Jin Mao Tower
|Jin Mao Tower|
The Jin Mao Tower in August 2005, with SWFC under construction
(incl. office, hotel, tourism, & retail)
|Location||88 Century Avenue|
Pudong District, Shanghai 200121, China
|Cost||US$530 million (1999)|
|Architectural||420.5 meters (1,380 ft)|
|Tip||420.5 meters (1,380 ft)|
|Top floor||348.4 meters (1,143 ft)|
|Observatory||340.1 meters (1,116 ft)|
(+5 spire floors)
(+3 basement floors) (Total: 95 floors)
|Floor area||289,500 m2 (3,116,000 sq ft)|
|Design and construction|
|Architect||Adrian Smith at SOM|
The Jin Mao Tower (simplified Chinese: 金茂大厦; traditional Chinese: 金茂大廈; pinyin: Jīnmào Dàshà; Shanghainese: Jinmoh Dusa; literally: "Golden Prosperity Building"), also known as the Jinmao Building or Jinmao Tower, is an 88-story (93 if counting the floors in the spire) landmark skyscraper in Lujiazui, Pudong, Shanghai, China. It is 420.5 metres (1,380 feet) tall and is one of the tallest buildings in the world. It contains a shopping mall, offices and the Grand Hyatt Shanghai hotel, which at the time of completion was the highest hotel in the world. Along with the Oriental Pearl Tower, the Shanghai World Financial Center and the Shanghai Tower it is part of the Lujiazui skyline seen from the Bund. It was the tallest building in China from its completion in 1999 until 2007, when it was surpassed by the Shanghai World Financial Center which is located close by. The Shanghai Tower, a 121-story building located next to these two buildings, surpassed the height of both these buildings in 2015, creating the world's first trio of adjacent supertall skyscrapers.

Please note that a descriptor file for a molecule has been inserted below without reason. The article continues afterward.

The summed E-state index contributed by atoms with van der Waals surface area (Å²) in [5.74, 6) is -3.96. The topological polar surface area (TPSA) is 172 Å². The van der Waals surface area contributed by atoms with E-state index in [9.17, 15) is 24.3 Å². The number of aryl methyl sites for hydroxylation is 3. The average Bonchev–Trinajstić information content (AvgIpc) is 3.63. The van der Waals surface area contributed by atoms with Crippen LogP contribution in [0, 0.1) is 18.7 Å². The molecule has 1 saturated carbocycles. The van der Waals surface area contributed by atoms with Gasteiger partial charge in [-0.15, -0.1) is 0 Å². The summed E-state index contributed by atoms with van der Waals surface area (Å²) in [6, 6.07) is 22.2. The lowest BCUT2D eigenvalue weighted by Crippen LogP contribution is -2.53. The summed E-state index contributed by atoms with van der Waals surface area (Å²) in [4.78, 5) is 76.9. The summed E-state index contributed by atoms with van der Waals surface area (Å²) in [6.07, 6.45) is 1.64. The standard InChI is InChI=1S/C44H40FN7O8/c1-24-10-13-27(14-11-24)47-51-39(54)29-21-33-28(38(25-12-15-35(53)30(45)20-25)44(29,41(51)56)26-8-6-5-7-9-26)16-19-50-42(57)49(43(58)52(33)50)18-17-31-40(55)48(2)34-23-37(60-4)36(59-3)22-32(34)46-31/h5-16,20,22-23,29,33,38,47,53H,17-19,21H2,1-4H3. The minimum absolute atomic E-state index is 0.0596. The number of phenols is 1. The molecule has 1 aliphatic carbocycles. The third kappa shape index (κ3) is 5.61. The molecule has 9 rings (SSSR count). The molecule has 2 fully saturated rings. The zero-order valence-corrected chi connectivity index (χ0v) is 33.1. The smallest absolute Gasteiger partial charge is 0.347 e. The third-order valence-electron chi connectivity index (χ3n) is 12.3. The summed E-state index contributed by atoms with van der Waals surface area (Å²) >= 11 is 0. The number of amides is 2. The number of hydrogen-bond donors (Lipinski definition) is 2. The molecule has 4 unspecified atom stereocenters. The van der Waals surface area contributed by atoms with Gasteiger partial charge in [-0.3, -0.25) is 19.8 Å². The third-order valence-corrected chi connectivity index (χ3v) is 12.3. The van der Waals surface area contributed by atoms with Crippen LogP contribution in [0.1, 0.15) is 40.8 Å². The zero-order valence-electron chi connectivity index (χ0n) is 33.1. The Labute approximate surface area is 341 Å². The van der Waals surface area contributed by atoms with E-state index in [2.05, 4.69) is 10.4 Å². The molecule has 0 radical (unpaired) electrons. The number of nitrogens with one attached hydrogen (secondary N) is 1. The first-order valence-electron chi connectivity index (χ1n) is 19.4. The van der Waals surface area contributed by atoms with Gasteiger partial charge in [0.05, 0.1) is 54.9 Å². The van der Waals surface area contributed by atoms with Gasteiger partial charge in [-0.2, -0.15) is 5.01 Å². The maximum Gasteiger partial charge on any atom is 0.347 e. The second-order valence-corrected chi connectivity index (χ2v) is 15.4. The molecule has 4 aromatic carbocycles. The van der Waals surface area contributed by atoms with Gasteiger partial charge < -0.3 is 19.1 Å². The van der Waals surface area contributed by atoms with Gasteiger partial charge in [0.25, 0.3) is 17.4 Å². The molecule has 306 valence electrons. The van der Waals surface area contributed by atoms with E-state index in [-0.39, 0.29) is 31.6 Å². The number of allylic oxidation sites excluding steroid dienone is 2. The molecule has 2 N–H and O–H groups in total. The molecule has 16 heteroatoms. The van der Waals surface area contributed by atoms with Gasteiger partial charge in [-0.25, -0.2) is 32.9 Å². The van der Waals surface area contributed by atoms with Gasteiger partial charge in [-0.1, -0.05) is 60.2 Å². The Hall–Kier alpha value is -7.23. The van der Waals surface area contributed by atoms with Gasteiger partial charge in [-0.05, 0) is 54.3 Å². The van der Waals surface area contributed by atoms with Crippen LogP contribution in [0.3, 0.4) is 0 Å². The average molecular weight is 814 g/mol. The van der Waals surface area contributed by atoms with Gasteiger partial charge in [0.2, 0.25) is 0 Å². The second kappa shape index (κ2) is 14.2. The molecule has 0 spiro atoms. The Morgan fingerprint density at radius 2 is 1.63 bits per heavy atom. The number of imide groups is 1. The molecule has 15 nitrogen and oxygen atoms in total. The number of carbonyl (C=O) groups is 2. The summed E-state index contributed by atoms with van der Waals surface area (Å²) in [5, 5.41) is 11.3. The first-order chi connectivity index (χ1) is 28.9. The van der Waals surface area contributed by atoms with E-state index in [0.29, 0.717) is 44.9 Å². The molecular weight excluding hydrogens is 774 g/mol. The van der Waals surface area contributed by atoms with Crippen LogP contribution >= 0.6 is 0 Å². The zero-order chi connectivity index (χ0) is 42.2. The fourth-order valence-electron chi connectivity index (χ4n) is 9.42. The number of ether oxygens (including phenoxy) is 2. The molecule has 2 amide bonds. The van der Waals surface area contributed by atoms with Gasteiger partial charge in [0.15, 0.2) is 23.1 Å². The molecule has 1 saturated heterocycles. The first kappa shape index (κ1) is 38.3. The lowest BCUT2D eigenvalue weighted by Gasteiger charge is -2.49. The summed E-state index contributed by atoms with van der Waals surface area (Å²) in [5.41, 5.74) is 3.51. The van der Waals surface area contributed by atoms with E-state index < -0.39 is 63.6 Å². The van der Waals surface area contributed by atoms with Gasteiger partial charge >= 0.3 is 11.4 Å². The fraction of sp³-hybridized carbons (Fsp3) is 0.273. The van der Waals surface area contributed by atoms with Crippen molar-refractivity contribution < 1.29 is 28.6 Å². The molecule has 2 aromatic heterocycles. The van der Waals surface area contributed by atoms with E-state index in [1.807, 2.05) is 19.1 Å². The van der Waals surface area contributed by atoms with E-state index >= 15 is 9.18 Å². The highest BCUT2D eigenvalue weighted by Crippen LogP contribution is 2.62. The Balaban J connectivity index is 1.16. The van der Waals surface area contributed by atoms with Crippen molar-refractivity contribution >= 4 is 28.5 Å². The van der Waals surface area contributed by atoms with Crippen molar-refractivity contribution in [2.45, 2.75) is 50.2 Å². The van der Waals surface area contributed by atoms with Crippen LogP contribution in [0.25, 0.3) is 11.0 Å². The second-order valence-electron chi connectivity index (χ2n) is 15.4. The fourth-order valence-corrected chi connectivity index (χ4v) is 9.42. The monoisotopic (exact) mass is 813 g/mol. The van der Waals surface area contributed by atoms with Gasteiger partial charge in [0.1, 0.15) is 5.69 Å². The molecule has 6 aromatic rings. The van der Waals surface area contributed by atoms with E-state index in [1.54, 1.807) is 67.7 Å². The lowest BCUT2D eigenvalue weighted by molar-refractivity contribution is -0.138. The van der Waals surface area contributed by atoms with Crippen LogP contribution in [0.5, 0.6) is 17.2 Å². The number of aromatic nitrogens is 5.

It was designed by the Chicago firm of Skidmore, Owings & Merrill (SOM). Its postmodern form, whose complexity rises as it ascends, draws on traditional Chinese architecture such as the tiered pagoda, gently stepping back to create a rhythmic pattern as it rises. Like the Petronas Towers in Malaysia, the building's proportions revolve around the number 8, associated with prosperity in Chinese culture. The 88 floors (93 if the spire floors are counted) are divided into 16 segments, each of which is 1/8 shorter than the 16-story base. The tower is built around an octagon-shaped concrete shear wall core surrounded by 8 exterior composite supercolumns and 8 exterior steel columns. Three sets of 8 two-story high outrigger trusses connect the columns to the core at six of the floors to provide additional support.